She’d do off-the-wall stuff intended to annoy. Well, she’d be annoyed if someone did something like that to her and she was so self-centered she didn’t realize that what annoyed her might not annoy others. She’d hope we’d whine and complain and raise a fuss and storm out of the family and behave badly. We let it go. What’s “stuff” anyway, crazy girl.

She was so self-centered she never could understand that what she did reflected more about how she ticked inside than it ever had anything much really to do with us.

She was avaricious and expected everyone else to be. She was suspicious of everyone because she knew that everyone should be suspicious of her.

She’s no longer part of the family due to circumstances changing. The only thing I really miss is having a front row seat on her soap opera life. Boy, that girl had a weird view of how people should treat each other. I would love to see how her world view impacts her life these days — how many friends have deserted her, how many tradesmen have cheated her, how many people are just being mean-mean-mean to her. I would love to know what’s going on in her life, but not enough to get back in contact with her. I’m curious, but not enough.

In a similar fashion, the personas that people assume on Usenet ooze with things that they are aware of and care about, things that make them tick or tick them off.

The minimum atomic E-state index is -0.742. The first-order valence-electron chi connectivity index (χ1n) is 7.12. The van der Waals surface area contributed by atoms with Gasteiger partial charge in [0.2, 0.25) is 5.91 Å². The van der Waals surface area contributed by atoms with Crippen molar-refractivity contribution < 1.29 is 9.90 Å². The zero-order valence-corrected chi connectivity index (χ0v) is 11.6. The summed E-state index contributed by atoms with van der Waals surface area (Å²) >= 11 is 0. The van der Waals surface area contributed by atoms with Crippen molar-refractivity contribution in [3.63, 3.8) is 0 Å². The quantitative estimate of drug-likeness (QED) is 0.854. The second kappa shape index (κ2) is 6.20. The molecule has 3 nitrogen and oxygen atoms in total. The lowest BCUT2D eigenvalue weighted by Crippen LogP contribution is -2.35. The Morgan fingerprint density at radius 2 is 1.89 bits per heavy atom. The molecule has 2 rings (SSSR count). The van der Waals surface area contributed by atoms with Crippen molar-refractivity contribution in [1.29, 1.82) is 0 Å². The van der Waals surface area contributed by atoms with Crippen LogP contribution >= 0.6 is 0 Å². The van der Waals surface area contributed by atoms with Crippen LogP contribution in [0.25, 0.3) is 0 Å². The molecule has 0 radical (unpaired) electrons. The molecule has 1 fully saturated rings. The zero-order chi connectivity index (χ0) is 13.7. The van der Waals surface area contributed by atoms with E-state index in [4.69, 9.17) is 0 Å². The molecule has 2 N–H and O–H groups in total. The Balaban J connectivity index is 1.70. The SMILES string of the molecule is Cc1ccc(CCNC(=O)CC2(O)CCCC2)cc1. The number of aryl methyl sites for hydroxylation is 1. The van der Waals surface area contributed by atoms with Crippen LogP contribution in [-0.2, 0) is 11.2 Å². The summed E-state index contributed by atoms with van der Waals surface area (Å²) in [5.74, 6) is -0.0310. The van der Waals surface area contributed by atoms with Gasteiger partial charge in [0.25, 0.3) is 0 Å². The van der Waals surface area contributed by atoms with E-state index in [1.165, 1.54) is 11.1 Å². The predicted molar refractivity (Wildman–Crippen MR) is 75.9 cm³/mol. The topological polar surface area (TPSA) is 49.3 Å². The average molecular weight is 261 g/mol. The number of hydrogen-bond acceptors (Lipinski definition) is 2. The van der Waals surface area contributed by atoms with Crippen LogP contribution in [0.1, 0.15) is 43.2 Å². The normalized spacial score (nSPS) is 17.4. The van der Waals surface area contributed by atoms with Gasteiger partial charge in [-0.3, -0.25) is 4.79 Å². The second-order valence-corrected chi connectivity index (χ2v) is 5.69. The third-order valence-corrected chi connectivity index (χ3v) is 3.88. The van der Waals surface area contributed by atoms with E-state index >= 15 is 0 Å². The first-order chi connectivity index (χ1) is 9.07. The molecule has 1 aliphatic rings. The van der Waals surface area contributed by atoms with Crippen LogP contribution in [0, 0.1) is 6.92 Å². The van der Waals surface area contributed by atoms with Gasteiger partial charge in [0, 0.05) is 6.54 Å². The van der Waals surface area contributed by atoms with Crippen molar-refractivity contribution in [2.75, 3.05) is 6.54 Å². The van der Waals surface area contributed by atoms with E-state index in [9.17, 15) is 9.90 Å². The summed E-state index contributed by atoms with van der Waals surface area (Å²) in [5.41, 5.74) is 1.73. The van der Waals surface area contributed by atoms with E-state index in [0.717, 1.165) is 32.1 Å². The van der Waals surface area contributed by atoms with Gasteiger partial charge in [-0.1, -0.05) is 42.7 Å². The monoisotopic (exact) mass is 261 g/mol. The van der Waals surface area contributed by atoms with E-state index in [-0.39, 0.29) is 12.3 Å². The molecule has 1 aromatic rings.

I’m the girl who rummages up URLs. I’d never affect the persona of someone who cared about pink shooz. What? Or someone who cared about The Bulls. They lost last night? What?

Next time, watch what people pay attention to, what they react to, what sort of button pushing really sets them off and you’ll see what’s important in their lives. You’ll also see that people who push buttons pick buttons that they care about. People talk about, act out, or conspicuously avoid things that they are most concerned about. If the subject didn’t make their nerve endings twitch, it would never occur to them to even notice.

Denver escort Michael Forest Jones’s memoir

Filed under: Uncategorized — Towse @ 2:56 am

Note in today’s Pubishers Lunch of the sale of “Denver escort Michael Forest Jones’s memoir of his three-year gay relationship with Evangelist and church leader, Ted Haggard, written with Sam Gallegos, to Dan Simon at Seven Stories, for publication in June 2007, by attorney/agent Donald Farber.”

More here.